#NASA   #Penny4NASA   #Mars   #Martian   #MarsRover   #MarsExplorationRover   #Opportunity   #OpportunityRover   #Spirit   #SpiritRover   #Endeavour   #MER   #JPL  
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That was a barging engineering project
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Happy 4th Of July From All Of Us At Penny4NASA!

The Cartwheel Galaxy is a ring galaxy located about 500 million light-years away in the constellation Sculptor. It was once a normal spiral galaxy until it experienced a head-on collision with a nearby galaxy approximately 100-200 million years ago. "Usually a galaxy is brighter toward the center, but the ultraviolet view (blue) indicates the collision actually smoothed out the interior of the galaxy, concentrating older stars and dust into the inner regions. It's like the calm after the storm of star formation," according to Phil Appleton of the California Institute of Technology.

The collision created waves of brief star formation rippling out from its center, the first being the bright blue outermost ring composed of many young massive stars. The second wave is the yellow-orange inner ring where less star formation is taking place. "It's like dropping a stone into a pond, only in this case, the pond is the galaxy, and the wave is the compression of gas," Appleton explained. "Each wave represents a burst of star formation, with the youngest stars found in the outer ring."

Read more about the Cartwheel Galaxy here:

Image Credit: NASA / JPL-Caltech

#Penny4NASA #NASA #Space #Science #Astronomy #IndependenceDay #4thOfJuly #July4th #Fireworks  
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For nearly a decade, Cassini has proved itself as being an invaluable resource for planetary science. The mission has greatly broadened our collective understanding of Saturn, its 62 moons, and the magnificent ring structure that was once commonly referred to as “ears” by 17th century stargazers. Due to fuel and budget constraints, NASA has been actively planning Cassini’s extended mission. Mission specialists have been planning to bring Cassini within a close proximity of the inner ring structure, with an intent to study Saturn’s atmosphere by 2017.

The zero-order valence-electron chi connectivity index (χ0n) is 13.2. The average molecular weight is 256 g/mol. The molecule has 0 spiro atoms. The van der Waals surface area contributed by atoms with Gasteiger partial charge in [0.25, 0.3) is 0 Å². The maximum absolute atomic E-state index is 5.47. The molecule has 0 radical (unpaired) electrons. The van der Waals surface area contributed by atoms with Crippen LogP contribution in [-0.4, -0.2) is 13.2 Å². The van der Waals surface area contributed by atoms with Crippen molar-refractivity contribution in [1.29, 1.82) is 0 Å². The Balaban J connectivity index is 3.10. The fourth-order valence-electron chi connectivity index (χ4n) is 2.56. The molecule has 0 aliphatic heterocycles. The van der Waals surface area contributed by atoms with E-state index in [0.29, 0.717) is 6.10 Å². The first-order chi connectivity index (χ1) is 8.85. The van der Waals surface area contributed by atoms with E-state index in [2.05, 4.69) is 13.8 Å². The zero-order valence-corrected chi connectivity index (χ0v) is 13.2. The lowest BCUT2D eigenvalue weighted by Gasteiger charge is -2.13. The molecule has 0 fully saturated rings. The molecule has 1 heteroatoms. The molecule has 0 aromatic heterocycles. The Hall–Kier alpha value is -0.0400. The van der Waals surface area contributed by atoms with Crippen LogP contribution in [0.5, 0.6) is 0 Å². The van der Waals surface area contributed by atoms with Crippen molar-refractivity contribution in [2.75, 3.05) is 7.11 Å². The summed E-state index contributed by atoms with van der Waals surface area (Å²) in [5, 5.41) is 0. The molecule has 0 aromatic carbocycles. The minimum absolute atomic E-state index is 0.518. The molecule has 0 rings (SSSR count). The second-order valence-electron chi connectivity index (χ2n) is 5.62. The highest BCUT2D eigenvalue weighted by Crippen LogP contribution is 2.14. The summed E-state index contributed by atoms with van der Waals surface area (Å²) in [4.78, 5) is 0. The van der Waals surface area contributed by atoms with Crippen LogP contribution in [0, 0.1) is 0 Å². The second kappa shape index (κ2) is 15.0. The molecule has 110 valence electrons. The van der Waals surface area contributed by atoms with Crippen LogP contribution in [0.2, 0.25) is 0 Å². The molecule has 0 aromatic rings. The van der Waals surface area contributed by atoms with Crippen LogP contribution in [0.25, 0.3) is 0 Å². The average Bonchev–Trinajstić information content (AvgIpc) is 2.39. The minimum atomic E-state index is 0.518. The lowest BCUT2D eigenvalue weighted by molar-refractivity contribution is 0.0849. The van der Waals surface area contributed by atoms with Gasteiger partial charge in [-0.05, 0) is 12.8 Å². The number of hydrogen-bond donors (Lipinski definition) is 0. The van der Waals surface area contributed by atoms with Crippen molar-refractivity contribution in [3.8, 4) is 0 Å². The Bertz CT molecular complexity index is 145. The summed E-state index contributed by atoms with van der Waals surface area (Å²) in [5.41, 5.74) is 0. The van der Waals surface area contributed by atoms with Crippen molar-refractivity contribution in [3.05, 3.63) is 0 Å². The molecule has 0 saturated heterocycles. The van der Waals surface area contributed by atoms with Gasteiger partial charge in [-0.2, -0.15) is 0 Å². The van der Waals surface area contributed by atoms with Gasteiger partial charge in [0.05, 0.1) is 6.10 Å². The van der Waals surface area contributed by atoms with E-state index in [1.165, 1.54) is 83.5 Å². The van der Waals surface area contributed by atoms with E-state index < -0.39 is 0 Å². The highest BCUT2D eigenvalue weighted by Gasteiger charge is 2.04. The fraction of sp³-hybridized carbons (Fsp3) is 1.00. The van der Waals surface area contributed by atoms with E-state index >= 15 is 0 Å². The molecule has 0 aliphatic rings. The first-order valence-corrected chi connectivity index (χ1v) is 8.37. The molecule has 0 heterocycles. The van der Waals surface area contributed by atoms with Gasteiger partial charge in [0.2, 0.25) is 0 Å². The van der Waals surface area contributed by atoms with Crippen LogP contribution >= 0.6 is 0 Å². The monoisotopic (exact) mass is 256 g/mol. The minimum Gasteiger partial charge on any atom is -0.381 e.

According to Van Kane of The Planetary Society, “Up until November 2016, Cassini will have stayed well away from Saturn’s rings (except during orbit insertion in 2004) because the risk of catastrophic collision with an ice particle or boulder would be too high. With the fuel almost exhausted, Cassini’s managers want to bring it in close to the rings and Saturn itself. Twenty orbits would carry the spacecraft just outside the rings for close up observations of their structure and mass. (The latter measurements, for example, would help scientists determine how old the rings are.)”

“Following these orbits, the spacecraft would slip into the gap between the innermost ring and the top of Saturn’s atmosphere. From these 22 close-in orbits, the Cassini mission would essentially replicate the measurements that will be made at the same time by the Juno mission to Jupiter: detailed measurements of the interior of Saturn and of its atmosphere." Kane continued, "As a bonus, scientists can make more detailed measurements of the rings. And for all of us who vicariously explore the solar system through these missions, think of how beautiful the images would be looking out at the rings and Saturn from just above the clouds.”